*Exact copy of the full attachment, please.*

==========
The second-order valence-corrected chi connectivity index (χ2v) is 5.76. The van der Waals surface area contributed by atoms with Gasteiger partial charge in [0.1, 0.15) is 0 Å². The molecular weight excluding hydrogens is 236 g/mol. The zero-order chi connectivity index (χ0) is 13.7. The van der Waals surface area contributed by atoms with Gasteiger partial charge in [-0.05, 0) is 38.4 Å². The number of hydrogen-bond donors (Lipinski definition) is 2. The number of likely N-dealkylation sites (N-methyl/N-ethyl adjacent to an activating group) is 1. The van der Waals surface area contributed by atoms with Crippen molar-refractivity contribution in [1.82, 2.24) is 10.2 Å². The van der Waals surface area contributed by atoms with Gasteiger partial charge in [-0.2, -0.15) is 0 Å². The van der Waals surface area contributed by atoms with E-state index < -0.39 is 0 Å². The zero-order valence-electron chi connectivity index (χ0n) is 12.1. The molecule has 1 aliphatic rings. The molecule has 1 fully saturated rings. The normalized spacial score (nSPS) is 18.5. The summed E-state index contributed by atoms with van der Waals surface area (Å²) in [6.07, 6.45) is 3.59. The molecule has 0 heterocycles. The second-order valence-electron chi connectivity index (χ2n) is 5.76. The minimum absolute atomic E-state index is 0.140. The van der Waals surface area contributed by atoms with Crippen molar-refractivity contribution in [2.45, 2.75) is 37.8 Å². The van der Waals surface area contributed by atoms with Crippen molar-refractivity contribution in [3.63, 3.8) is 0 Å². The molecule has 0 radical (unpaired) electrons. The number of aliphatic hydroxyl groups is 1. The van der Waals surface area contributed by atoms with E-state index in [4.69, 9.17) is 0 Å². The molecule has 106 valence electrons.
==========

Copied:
The second-order valence-corrected chi connectivity index (χ2v) is 5.76. The van der Waals surface area contributed by atoms with Gasteiger partial charge in [0.1, 0.15) is 0 Å². The molecular weight excluding hydrogens is 236 g/mol. The zero-order chi connectivity index (χ0) is 13.7. The van der Waals surface area contributed by atoms with Gasteiger partial charge in [-0.05, 0) is 38.4 Å². The number of hydrogen-bond donors (Lipinski definition) is 2. The number of likely N-dealkylation sites (N-methyl/N-ethyl adjacent to an activating group) is 1. The van der Waals surface area contributed by atoms with Crippen molar-refractivity contribution in [1.82, 2.24) is 10.2 Å². The van der Waals surface area contributed by atoms with Gasteiger partial charge in [-0.2, -0.15) is 0 Å². The van der Waals surface area contributed by atoms with E-state index < -0.39 is 0 Å². The zero-order valence-electron chi connectivity index (χ0n) is 12.1. The molecule has 1 aliphatic rings. The molecule has 1 fully saturated rings. The normalized spacial score (nSPS) is 18.5. The summed E-state index contributed by atoms with van der Waals surface area (Å²) in [6.07, 6.45) is 3.59. The molecule has 0 heterocycles. The second-order valence-electron chi connectivity index (χ2n) is 5.76. The minimum absolute atomic E-state index is 0.140. The van der Waals surface area contributed by atoms with Crippen molar-refractivity contribution in [2.45, 2.75) is 37.8 Å². The van der Waals surface area contributed by atoms with Crippen molar-refractivity contribution in [3.63, 3.8) is 0 Å². The molecule has 0 radical (unpaired) electrons. The number of aliphatic hydroxyl groups is 1. The van der Waals surface area contributed by atoms with E-state index in [4.69, 9.17) is 0 Å². The molecule has 106 valence electrons.